By Maria Svart
DSA is now almost quadruple the size it was last summer. It’s a far cry from the organization I joined sixteen years ago as a student in Chicago. Many longtime members had lost steam, and new folks weren’t joining, yet the politics and strategy of DSA resonated with me. I rose in the ranks as an elected YDS and then DSA leader, eventually joining staff as the National Director in 2011.
During those years, a team of national leaders and staff collectively transformed DSA. We held summer relationship-building retreats between YDS and DSA leaders. We developed more organizing trainings. We made the right strategic choices, such as supporting Bernie Sanders during the Democratic primary and using a highly democratic, bottom-up participatory process to develop a national strategy document, “Resistance Rising.”
That work paid off. At our November 2015 convention I could feel and see the respect forged through joint work and the commitment to dealing with organizational weaknesses through practical and concrete new initiatives. Without the foundation that we built then, we could not now successfully absorb and be changed by the new members and energy we’ve experienced since the presidential election.
Make no mistake: what we build in DSA is an experiment in collective transformation. It is a foreshadowing of the vision we have for a democratic socialist society.
Organizing is not just about assessing dynamics, planning campaigns, and winning victories. It is also about transforming ourselves into agents of change through the democratic process of collective struggle. It is impossible to restructure our society without unlearning the helplessness that capitalism teaches us. Our goal is to create space for all people to do this together. Giants from Eugene Debs to Peggy Terry speak of how, in the words of Ella Baker, we need “organizing to be self-sufficient rather than to be dependent upon the charismatic leader.”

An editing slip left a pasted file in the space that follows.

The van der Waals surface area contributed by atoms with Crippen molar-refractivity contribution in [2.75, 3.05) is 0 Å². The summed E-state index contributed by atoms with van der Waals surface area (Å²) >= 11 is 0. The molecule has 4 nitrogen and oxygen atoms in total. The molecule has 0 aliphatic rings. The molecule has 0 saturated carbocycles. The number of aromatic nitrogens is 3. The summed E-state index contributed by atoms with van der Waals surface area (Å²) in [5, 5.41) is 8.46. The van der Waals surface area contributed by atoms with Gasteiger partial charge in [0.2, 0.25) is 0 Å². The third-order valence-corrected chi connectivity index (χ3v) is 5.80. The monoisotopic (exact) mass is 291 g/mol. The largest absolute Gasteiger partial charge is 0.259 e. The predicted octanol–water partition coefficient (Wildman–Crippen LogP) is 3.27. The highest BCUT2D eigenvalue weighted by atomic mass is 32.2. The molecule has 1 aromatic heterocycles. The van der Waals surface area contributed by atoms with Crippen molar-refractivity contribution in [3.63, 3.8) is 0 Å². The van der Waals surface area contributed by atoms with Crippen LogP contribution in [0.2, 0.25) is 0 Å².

Central to this work is our commitment to participatory democracy. We operate through a federated chapter structure and elected leadership at all levels. Such a structure is an investment in transforming people and thus in our long-term strength. It’s a truism among organizers that the good ones organize themselves out of a job. In other words, our work as an organization is to strengthen our community and build leaders and, to paraphrase Linda Sarsour, “open more doors to the movement.”
On the other hand, our recent rapid growth puts a target on our back, and learning how to do democracy is tough. Capitalism doesn’t train people from wildly different backgrounds to work through conflict respectfully and together come up with mutually acceptable solutions. Those who study history know how often movements have foundered on the shoals of our learned habits of competition and division.
It is in this context that I invite you to approach participation in this beautiful experiment called DSA by adopting these practices as we build socialist power together!
1. Ask well-posed, open-ended questions that demonstrate curiosity about the other person’s experience and invite them to be introspective.
2. Take a moment to absorb and reflect on what others say to you, rather than immediately formulating your response. Does what they are saying change you?
3. Think of concrete organizing work as the place where we can better understand each other—including both our differences and our mutual interests.
4. Use conflict with comrades as a way to learn. Remind yourself that we all have unique experiences but we are together in DSA to build a better world, and even when we push each other to grow, we have faith in our shared humanity.
|Maria Svart is DSA’s National Director|
This article originally appeared in the Summer 2017 issue of the Democratic Left magazine.
Individually signed posts do not necessarily reflect the views of DSA as an organization or its leadership. Democratic Left blog post submission guidelines can be found here.